Grievant’s performance was deficient when the POA was imposed.  Throughout the 1995-96 school year, he engaged in a continuous pattern of bad behavior.  Before imposing the POA, Schar provided him with opportunities to improve his behavior.  His performance was significantly deficient.  He did not con­sistently apply the rules and regulations of the school and District; observe the spirit and intent of those rules and regulations; constructively manage professional differences; or work cooperatively with others.

An arbitrator does not substitute her judgment for management’s.  The question is whether the dis­ci­pline was “arbitrary, capricious, or discriminatory” or “contrary to the terms of the labor contract.”  Schar’s decision to impose a POA was not arbitrary, capricious, or discriminatory.

The Association’s objection to the POA is curious.  The alternative is the disciplinary track.  If a de­fi­ciency cannot be remedied by a POA, it is addressed with discipline.  While “inadequate performance” may generally evoke a POA, insubordination and neglect of duty may not.  The statute does not require a POA.  A teacher who commits such misbehavior can be discharged without a POA.  The Association’s argu­ment supports the dismissal.  Under that argument, the District could have moved to dismissal sooner.

The statute does not define insubordination.  Various formulations have been used to define insub­or­di­nation.  Grievant was insubordinate in failing to comply with Schar’s directives and in demonstrating disre­spect for her.  Schar repeatedly directed him to report to work on time, enforce and comply with school rules, and cooperate with his colleagues.  He was persistent in not obeying.  He always had excuses and just­if­i­ca­tions, but the bottom line was he simply would not do what he was told to do.  Schar had the authority to give the orders; the orders were clear; and Grievant understood them.  He also understood the conse­quences of non-compliance.  Yet he willfully disregarded Schar’s direct orders.  This is insubordination.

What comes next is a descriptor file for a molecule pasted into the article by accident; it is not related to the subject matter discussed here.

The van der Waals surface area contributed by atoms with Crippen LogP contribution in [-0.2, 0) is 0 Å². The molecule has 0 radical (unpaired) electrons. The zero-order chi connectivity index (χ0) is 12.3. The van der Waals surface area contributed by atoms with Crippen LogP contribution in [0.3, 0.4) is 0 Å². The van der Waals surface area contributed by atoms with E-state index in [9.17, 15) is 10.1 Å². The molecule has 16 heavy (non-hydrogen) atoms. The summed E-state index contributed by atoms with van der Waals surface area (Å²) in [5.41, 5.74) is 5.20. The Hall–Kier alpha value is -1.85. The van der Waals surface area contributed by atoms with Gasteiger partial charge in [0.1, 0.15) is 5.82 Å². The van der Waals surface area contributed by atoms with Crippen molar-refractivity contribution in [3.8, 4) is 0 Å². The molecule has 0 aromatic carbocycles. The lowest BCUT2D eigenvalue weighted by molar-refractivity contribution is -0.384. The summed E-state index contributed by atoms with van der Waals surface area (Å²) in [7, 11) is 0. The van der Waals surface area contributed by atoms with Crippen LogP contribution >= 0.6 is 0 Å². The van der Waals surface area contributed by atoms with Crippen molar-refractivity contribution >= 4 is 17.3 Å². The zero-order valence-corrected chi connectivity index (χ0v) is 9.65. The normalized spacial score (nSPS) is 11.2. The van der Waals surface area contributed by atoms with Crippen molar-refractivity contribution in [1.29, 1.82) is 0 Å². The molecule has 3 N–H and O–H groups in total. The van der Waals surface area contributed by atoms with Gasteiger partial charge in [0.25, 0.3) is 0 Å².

Grievant neglected his duties as a teacher.  He was responsible for complying with and enforcing rules; he repeatedly violated the rules and failed to enforce them.  He admitted he was aware of school poli­cies against these actions, but insisted it was within his discretion to comply.  His approach is that he will comply when he thinks the rule makes sense.  For the same reason, Grievant’s work performance was inade­quate.  His performance expectations included being a team member and teaching students to comply with school rules.  He persistently failed at both.

Grievant made no serious attempt to satisfy the POA.  He had an entire academic year to improve his performance.  Schar spent many hours with him identifying deficiencies, providing feedback, and trying to help him.  She repeatedly asked for his input in developing his own achievable goals for improvement.  He refused to identify goals and strategies, or to take any responsibility for the POA or for his problems.  Improvement cannot be made without acceptance of the problem.  He was offered a variety of types of assistance.  He suggested no assistance he wanted that was not available.

During the hearing, Grievant displayed the same uncooperative attitude that doomed the POA.  Rather than look at his own behavior, he faulted everyone else.  He could not or would not understand how his rude, condescending, hypercritical attitude affected others.

At the end of the POA, Grievant’s performance continued to be deficient.  At each progress meeting, Schar identified continuing deficiencies and gave Grievant specific examples of how he was doing—both good and bad.  Numerous examples existed of refusal to cooperate with colleagues.  At the end of the POA, his relationship with his colleagues had not improved.  In many instances, those relationships had deterior­ated. He continued to “cause avoidable stress” to colleagues.  He did not successfully complete the POA requirements.